How the Profile Works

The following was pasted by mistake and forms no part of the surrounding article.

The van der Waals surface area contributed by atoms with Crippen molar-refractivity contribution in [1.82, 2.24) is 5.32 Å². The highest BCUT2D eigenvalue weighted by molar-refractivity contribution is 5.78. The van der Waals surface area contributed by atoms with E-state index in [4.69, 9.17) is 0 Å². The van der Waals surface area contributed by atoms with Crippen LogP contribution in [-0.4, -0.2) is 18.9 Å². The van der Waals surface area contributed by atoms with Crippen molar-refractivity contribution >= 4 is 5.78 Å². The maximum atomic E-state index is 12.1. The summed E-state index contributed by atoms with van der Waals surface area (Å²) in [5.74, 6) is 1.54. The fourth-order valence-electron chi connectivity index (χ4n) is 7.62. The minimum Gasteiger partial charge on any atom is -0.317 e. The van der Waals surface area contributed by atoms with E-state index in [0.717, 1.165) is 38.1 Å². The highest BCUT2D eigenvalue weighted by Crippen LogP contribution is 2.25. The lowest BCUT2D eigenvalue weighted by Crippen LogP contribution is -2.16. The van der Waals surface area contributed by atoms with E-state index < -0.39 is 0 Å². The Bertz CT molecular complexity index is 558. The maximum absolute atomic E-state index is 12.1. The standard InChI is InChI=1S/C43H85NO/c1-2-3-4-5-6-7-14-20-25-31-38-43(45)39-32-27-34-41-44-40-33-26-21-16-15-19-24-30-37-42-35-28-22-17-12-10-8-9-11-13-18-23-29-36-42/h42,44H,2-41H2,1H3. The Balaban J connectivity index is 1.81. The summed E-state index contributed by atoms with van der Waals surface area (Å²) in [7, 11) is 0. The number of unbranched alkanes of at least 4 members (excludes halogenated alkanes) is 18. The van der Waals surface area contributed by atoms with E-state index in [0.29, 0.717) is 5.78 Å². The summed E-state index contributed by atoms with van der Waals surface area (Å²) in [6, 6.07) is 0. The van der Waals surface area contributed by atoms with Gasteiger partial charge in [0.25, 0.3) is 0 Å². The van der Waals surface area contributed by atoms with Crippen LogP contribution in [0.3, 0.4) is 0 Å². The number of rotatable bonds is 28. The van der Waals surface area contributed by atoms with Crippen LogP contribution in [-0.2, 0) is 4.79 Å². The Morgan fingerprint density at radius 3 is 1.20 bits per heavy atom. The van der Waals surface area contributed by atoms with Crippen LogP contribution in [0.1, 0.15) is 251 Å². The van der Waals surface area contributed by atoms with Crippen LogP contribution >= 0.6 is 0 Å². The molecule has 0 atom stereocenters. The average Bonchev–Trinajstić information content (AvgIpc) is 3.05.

While the annotated UML model is useful for the engineer to specify both the workflow of the DIA and its data characteristics, it is not suitable for an assessment of its performance requirements. DICE is a project that, following the model-driven engineering paradigm, aims to define a quality-driven framework for developing DIA applications leveraging Big Data technologies. A key asset of DICE is the so called DICE profile, which offers the ability to design DIA using UML and a set of additional stereotypes to characterize specific DIA features. DICE-profiled models are the cornerstone of the DICE framework, since they are exploited by the DICE tool-chain to guide developers through the whole DIA lifecycle (e.g., development, quality analysis, deployment, testing, monitoring, etc.). In this paper, we have presented the DICE profile, its foundations and its architecture; and we have outlined how DICE-profiled models can be exploited in further software development phases. The DICE profile has deep roots on other two profiles, namely MARTE and DAM, and has been structured to fit different abstraction levels (DPIM, DTSM, DDSM) similarly to the MDA standard. For its construction, we have followed a guided process as recommended by state of the art works for building quality profiles.